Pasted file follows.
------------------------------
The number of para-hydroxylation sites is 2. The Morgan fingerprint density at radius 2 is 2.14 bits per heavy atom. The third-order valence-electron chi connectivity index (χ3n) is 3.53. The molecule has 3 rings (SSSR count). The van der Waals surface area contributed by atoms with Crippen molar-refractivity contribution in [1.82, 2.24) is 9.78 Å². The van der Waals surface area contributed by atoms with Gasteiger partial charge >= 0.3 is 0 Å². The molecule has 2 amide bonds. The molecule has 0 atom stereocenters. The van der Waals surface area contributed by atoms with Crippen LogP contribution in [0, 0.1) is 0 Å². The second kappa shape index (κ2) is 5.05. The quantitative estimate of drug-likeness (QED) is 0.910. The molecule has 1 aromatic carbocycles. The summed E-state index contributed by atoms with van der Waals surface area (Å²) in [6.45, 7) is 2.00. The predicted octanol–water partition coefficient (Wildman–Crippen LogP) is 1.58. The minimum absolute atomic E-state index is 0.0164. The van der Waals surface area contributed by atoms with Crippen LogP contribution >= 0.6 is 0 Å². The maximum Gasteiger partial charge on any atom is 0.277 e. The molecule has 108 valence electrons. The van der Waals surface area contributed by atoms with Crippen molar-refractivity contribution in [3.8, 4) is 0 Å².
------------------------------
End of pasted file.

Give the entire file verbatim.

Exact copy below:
The number of para-hydroxylation sites is 2. The Morgan fingerprint density at radius 2 is 2.14 bits per heavy atom. The third-order valence-electron chi connectivity index (χ3n) is 3.53. The molecule has 3 rings (SSSR count). The van der Waals surface area contributed by atoms with Crippen molar-refractivity contribution in [1.82, 2.24) is 9.78 Å². The van der Waals surface area contributed by atoms with Gasteiger partial charge >= 0.3 is 0 Å². The molecule has 2 amide bonds. The molecule has 0 atom stereocenters. The van der Waals surface area contributed by atoms with Crippen LogP contribution in [0, 0.1) is 0 Å². The second kappa shape index (κ2) is 5.05. The quantitative estimate of drug-likeness (QED) is 0.910. The molecule has 1 aromatic carbocycles. The summed E-state index contributed by atoms with van der Waals surface area (Å²) in [6.45, 7) is 2.00. The predicted octanol–water partition coefficient (Wildman–Crippen LogP) is 1.58. The minimum absolute atomic E-state index is 0.0164. The van der Waals surface area contributed by atoms with Crippen LogP contribution >= 0.6 is 0 Å². The maximum Gasteiger partial charge on any atom is 0.277 e. The molecule has 108 valence electrons. The van der Waals surface area contributed by atoms with Crippen molar-refractivity contribution in [3.8, 4) is 0 Å².